Additionally, I do not use my manhood as an excuse to cheat, to view my partner as another sexual conquest, or to marginalize her feelings.

In my brief experience of living as a black male, I’ve learned that it is difficult to challenge misogyny in male dominated spaces. I have found myself in a number of uncomfortable situations with men who openly insult and humiliate women and I feel silenced. Not because of the fear of being outed as trans but I fear being perceived as a failed version of black masculinity–a fear that I believe imprisons all black men–adding to the reproduction of a violent patriarchal society.

I am not a perfect man. I am not immune to the assumptions that are expected of me and sometimes, I act them out. However, my transition journey has allowed me to begin the process of forgiving my absent father, my alcoholic uncle, and the cat-calling homophobe on the corner.

Because black feminism allows me to love myself, I have learned to love black men.

 

Kylar Broadus Interview from STILL BLACK

This past week, Kylar Broadus, lawyer, professor and Trans People of Color Coalition founder, made black queer history by being the first transgender identified person to testify before the Senate during a hearing on the Employee Non-Discrimination Act (EDNA). If passed, EDNA would ban discrimination against gender expression or sexual orientation in the workplace.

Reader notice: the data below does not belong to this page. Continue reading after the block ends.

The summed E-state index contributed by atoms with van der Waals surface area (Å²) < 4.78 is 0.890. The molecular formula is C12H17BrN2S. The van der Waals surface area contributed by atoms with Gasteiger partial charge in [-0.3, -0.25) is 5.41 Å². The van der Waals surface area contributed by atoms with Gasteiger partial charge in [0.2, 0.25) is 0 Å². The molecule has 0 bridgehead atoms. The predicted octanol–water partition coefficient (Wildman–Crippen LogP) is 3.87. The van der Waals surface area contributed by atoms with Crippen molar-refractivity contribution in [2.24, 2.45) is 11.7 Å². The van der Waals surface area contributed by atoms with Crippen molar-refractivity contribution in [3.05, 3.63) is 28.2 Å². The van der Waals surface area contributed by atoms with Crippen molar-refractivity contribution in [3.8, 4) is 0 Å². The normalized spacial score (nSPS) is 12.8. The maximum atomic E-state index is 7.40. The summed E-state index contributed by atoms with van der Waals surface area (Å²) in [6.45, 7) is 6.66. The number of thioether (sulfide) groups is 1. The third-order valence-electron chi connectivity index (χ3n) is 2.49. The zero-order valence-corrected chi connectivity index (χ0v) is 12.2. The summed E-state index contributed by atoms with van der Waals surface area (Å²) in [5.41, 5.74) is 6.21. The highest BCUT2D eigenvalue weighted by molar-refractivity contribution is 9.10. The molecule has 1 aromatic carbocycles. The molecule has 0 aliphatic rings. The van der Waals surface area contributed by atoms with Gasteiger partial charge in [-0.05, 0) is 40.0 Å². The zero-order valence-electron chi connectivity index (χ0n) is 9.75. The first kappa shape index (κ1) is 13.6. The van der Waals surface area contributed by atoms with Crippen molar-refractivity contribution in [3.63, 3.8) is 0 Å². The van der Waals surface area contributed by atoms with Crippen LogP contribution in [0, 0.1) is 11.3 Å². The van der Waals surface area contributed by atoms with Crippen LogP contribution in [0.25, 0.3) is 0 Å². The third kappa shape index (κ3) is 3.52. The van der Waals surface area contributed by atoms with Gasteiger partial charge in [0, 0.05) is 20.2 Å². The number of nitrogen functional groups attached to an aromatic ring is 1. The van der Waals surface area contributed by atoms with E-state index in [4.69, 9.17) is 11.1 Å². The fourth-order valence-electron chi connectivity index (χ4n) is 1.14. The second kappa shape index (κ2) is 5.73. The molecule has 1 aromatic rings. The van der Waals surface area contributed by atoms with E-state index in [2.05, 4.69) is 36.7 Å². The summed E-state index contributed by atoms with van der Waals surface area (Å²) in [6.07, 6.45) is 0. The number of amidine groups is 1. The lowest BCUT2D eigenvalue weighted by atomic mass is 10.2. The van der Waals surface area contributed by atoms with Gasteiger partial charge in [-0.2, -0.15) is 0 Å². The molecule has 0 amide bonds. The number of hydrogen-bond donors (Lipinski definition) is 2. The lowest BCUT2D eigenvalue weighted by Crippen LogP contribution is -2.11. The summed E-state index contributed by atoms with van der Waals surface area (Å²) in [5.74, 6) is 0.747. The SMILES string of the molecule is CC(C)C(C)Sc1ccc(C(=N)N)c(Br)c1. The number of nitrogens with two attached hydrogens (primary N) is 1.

In his testimony, Kylar expressed the discrimination he faced during his stint with a large corporation. He spoke of the unease of his supervisors as "they were not prepared to deal with my transition to being a black man." This led to repeated harassment and an eventual firing.

Kylar: "To be unemployed is very devastating, also demeaning and demoralizing. And then the recovery time--there is no limit on it. I still have not financially recovered. I'm underemployed. When I do talks, I tell people I'm not employable. I was lucky to be where I am and I'm happy to be where I am, but I'm one of the fortunate people that is employed. There are many more people like me that are not employed as a result of just being who they are, being good workers, but being transgender or transsexual. So I think it's extremely important that this bill be passed to protect workers like me."

In honor of Kylar's history making testimony, I felt it appropriate and very necessary to share his complete interview from my 2008 documentary film, "STILL BLACK: a portrait of black tansmen."

Enjoy.

stillblackfilm.org

Beyond the Victim Paradigm for Black Transwomen

The past year has seen a plethora of articles, blog entries and studies highlighting the social disparities faced by black transgender people. From introducing readers to our experiences of employment discrimination, restricted access to medical care, and encounters with police and civilian violence, the recent inquiries into black trans life have begun to provide important visibility to a community that is often overlooked.